A. Le Bail, Laboratoire des Fluorures, Université du Maine, 72017 Le Mans Cedex, France.

New strategies using old formulae sometimes lead to efficient algorithms. Every user of the Rietveld method has worked with the so-called "Iobs" (or "|Fobs|") either by the simple presentation of the Bragg R factor or by Fourier difference calculation or so on. Some special uses of the Rietveld's formula for "|Fobs|" extraction were made (to be classified among the two stages alternatives to the Rietveld method), however the starting |F|s were always the |Fcalc|s corresponding to a (complete or partial) structure model (Toraya, Marumo and Yamase, Acta Cryst., 1984, B40, 145-150 ; Taylor, Miller and Bibby, Z. Kristallogr., 1986, 176, 183-192 ; Taylor, Z. Kristallogr., 1987, 181, 151-160).

In the original Rietveld's work, the "|Fobs|" are estimated by partitioning among reflections contributing to each profile point of the pattern according to the |Fcalc|, thus they are biased. However, it will be shown that iterating the Rietveld's formula provides a nice and simple way to extract |Fobs| as accurately as possible, starting from initial |F|s arbitrarily set to have the same value. The first study applying such an algorithm for structure determination purpose (using the unpublished program ARITB) was from Le Bail, Duroy and Fourquet, Mater. Res. Bull., 1988, 23, 447-452. Near 20 ab initio structure determinations have been now performed in this way, either from conventional or synchrotron X-ray powder data. The algorithm has been implemented as an option in two other programs (FULLPROF, GSAS) ; any Rietveld program can be easily modified to accommodate this possibility to extract structure factors. The strategy necessary for success will be exposed. The best results are from cell and space group constrained conditions ; only all equal starting |F|s can ensure that the structure factors of strictly overlapping reflections are undifferentiated : they keep the same value after each iteration ; lt is strongly recommended to start from very precise cell parameters (not approximated ones) in order to avoid false minima in case of complicated patterns with strong overlapping ; some iterations are necessary without modifying cell and profile parameters in order to start their least-squares refinement at further cycles in good conditions. A definite advantage of the procedure is the very low number of parameters to be refined (15 maximum in ARITB) allowing it to handie problems of any size. Extracting in one run the several thousand |F|s (for instance from synchrotron powder data with 0.020° 2-theta-FWHM) implicit for large and/or low symmetrical cells is not utopia.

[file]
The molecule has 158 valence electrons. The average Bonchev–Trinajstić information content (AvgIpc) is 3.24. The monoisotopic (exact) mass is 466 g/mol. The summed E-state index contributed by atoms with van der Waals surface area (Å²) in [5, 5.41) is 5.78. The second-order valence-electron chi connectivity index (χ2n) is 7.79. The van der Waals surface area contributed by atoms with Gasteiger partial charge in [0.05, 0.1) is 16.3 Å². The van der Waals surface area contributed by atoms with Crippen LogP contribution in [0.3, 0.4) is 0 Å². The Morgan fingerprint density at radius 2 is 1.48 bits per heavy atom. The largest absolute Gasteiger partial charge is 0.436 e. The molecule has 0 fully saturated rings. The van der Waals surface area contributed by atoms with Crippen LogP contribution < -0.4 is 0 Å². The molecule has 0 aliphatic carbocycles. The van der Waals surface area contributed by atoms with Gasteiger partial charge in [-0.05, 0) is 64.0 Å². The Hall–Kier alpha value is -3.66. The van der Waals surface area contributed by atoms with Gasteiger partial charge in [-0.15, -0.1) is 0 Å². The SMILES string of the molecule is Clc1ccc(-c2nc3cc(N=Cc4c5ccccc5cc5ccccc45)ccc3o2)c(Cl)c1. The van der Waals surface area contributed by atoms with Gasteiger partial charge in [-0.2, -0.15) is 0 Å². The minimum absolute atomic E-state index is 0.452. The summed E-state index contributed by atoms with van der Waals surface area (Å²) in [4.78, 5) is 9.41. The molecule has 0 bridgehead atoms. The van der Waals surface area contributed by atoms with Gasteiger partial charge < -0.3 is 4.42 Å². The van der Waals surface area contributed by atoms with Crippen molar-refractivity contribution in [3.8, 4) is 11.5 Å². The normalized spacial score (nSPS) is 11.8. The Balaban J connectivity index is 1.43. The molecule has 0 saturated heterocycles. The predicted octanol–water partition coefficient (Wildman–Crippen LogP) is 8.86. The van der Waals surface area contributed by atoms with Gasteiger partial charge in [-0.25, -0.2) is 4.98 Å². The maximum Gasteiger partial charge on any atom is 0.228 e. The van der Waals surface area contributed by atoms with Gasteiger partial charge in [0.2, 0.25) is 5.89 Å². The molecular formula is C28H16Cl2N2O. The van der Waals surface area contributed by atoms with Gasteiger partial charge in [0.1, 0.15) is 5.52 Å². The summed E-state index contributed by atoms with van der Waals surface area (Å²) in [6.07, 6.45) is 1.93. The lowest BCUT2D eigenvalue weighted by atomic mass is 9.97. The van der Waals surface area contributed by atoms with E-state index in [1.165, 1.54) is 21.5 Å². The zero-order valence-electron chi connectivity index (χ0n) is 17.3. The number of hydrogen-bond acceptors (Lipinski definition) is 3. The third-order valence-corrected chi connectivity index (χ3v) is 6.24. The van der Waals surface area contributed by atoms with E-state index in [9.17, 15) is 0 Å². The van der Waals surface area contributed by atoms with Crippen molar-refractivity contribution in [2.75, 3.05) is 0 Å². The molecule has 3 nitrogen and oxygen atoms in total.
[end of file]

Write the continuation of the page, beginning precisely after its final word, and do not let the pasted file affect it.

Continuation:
Accuracy in Powder Diffraction II
Proceedings of the International Conference, May 26-29, 1992
NIST Special Publication 846, E. Prince and J.K. Stalick, Editors
page 213.

See also